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Agencies not quite grasping what customers want in an insurance experience

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Attention agencies and brokerages: You are on notice.

Within the next two to four years, customers want the insurance space to catch up to the current marketplace and offer click-to-chat or click-to-call through smartphones and tablets, as well as e-signatures, PDF capabilities and comprehensive portals, according to a recent Market Insight Group report, sponsored by Applied Systems.

The report, “Adaptability: The insurance customer experience imperative in an online digital mobile society,” is based on a survey of 1,200 Applied System North American and U.K. agency/broker owners and customer service reps. From that data, the software provider says that in order for agencies and  brokerages to increase the quality of customer experience, they must be more accessible, more responsive and more personal with customers.

Four factors drive customer expectations, the report says: a shift in location of commerce from place to space; an expanding set of online information, search engines and review sites; continual growth of the number of mobile and smart devices; and continual proliferation of social media (click charts to enlarge).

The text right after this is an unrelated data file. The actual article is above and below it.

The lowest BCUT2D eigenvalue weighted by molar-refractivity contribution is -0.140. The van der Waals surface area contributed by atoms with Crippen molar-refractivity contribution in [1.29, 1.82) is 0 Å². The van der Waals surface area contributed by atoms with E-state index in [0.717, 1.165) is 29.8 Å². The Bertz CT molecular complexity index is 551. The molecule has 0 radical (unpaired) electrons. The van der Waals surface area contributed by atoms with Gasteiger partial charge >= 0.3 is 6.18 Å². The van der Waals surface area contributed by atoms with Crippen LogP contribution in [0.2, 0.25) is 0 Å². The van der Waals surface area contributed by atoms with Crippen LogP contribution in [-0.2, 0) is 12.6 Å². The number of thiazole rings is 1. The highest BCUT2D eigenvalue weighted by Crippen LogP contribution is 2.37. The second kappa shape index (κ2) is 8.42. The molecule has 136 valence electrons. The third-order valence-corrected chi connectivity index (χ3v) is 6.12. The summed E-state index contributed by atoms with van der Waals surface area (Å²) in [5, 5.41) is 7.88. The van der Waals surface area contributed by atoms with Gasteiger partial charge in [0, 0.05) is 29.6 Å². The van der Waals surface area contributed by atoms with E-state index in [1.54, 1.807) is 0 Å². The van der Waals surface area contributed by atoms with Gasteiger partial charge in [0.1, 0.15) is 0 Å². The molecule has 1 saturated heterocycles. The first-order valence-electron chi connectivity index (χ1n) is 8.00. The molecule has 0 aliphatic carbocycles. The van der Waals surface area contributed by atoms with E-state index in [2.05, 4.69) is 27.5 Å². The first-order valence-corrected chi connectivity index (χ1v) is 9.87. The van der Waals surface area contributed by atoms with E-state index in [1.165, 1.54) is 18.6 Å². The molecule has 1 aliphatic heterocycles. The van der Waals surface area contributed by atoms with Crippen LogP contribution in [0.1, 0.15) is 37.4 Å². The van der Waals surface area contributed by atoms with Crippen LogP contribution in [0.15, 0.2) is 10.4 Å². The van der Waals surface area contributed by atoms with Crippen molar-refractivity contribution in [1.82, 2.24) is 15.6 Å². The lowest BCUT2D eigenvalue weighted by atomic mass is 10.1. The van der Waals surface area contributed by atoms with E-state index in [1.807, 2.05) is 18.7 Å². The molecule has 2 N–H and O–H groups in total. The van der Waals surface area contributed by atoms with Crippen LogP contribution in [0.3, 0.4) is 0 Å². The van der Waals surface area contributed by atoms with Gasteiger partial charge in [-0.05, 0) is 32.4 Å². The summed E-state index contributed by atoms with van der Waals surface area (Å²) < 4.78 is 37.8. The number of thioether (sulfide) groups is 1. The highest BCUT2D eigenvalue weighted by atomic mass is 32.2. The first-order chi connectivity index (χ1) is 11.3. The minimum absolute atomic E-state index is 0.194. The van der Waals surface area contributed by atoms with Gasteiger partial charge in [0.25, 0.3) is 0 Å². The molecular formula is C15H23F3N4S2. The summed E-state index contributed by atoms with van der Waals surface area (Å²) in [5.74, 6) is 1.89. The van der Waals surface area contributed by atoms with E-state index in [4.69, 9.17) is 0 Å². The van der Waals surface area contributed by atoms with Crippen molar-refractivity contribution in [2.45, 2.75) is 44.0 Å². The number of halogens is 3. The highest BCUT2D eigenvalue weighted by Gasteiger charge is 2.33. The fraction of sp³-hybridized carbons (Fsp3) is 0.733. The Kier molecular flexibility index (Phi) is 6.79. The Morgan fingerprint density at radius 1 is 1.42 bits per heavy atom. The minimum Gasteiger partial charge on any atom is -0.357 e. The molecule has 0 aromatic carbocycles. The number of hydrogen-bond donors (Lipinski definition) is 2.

There are four phases of known and potential customer interaction options:

Phase 3 is rapidly becoming the “new normal” of online digital communication, and to successfully compete, agencies need to acquire social media, digital brand marketing and content management skills to lure prospective customers and keep them engaged. Each phase augments, rather than replaces, the previous phase.

“If you think of Amazon, they are constantly reaching out to you, seeking feedback, making recommendations,” says Kris Hackney, executive vice president of customer experience at Applied Systems. “These digital firms have learned over time and have shown what it means to engage with the consumer and drive a conversation. We think that the independent agencies need to be cognizant of that and be ready to engage with their customers and prospects in ways they expect.”

The report recommends six steps to support the customer experience: 

How well do agencies meet customer experience expectations?

Across the board, survey respondents overwhelmingly say that increasing client retention is the main reason to strengthen customer experience. Other factors that drive an improved customer experience are increased cross-selling, client expectations, competition and internal plans.

However, three barriers prevent agencies from providing a stronger customer experience: time, staff and money.